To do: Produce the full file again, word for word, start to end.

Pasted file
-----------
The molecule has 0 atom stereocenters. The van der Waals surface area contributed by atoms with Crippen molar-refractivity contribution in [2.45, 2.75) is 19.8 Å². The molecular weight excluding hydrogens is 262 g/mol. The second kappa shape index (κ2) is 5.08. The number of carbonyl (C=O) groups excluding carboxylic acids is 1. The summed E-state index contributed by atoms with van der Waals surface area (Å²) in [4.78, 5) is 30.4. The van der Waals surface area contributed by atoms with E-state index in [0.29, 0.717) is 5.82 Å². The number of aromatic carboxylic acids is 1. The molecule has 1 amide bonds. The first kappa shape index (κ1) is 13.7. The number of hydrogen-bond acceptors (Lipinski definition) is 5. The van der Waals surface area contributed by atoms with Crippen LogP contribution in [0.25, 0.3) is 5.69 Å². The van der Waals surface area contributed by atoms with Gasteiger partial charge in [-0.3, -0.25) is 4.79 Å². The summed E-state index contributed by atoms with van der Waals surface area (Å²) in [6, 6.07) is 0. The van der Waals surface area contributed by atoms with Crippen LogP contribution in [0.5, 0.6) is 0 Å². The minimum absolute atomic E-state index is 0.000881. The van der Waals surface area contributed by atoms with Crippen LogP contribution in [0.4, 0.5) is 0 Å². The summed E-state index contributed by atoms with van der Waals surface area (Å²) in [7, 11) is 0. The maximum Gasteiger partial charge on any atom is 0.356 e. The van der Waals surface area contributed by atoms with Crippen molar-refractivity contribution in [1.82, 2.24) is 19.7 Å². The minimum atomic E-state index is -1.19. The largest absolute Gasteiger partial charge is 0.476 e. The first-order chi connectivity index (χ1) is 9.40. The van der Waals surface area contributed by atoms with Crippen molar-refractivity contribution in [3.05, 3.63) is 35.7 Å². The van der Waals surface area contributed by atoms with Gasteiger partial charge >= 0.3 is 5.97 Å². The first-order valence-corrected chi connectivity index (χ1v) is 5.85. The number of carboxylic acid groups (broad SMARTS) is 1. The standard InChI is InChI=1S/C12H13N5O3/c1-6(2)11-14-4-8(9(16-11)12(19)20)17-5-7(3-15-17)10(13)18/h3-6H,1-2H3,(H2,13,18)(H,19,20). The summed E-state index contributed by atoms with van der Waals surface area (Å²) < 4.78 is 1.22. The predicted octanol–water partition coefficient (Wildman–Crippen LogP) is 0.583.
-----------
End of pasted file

The molecule has 0 atom stereocenters. The van der Waals surface area contributed by atoms with Crippen molar-refractivity contribution in [2.45, 2.75) is 19.8 Å². The molecular weight excluding hydrogens is 262 g/mol. The second kappa shape index (κ2) is 5.08. The number of carbonyl (C=O) groups excluding carboxylic acids is 1. The summed E-state index contributed by atoms with van der Waals surface area (Å²) in [4.78, 5) is 30.4. The van der Waals surface area contributed by atoms with E-state index in [0.29, 0.717) is 5.82 Å². The number of aromatic carboxylic acids is 1. The molecule has 1 amide bonds. The first kappa shape index (κ1) is 13.7. The number of hydrogen-bond acceptors (Lipinski definition) is 5. The van der Waals surface area contributed by atoms with Crippen LogP contribution in [0.25, 0.3) is 5.69 Å². The van der Waals surface area contributed by atoms with Gasteiger partial charge in [-0.3, -0.25) is 4.79 Å². The summed E-state index contributed by atoms with van der Waals surface area (Å²) in [6, 6.07) is 0. The van der Waals surface area contributed by atoms with Crippen LogP contribution in [0.5, 0.6) is 0 Å². The minimum absolute atomic E-state index is 0.000881. The van der Waals surface area contributed by atoms with Crippen LogP contribution in [0.4, 0.5) is 0 Å². The summed E-state index contributed by atoms with van der Waals surface area (Å²) in [7, 11) is 0. The maximum Gasteiger partial charge on any atom is 0.356 e. The van der Waals surface area contributed by atoms with Crippen molar-refractivity contribution in [1.82, 2.24) is 19.7 Å². The minimum atomic E-state index is -1.19. The largest absolute Gasteiger partial charge is 0.476 e. The first-order chi connectivity index (χ1) is 9.40. The van der Waals surface area contributed by atoms with Crippen molar-refractivity contribution in [3.05, 3.63) is 35.7 Å². The van der Waals surface area contributed by atoms with Gasteiger partial charge >= 0.3 is 5.97 Å². The first-order valence-corrected chi connectivity index (χ1v) is 5.85. The number of carboxylic acid groups (broad SMARTS) is 1. The standard InChI is InChI=1S/C12H13N5O3/c1-6(2)11-14-4-8(9(16-11)12(19)20)17-5-7(3-15-17)10(13)18/h3-6H,1-2H3,(H2,13,18)(H,19,20). The summed E-state index contributed by atoms with van der Waals surface area (Å²) < 4.78 is 1.22. The predicted octanol–water partition coefficient (Wildman–Crippen LogP) is 0.583.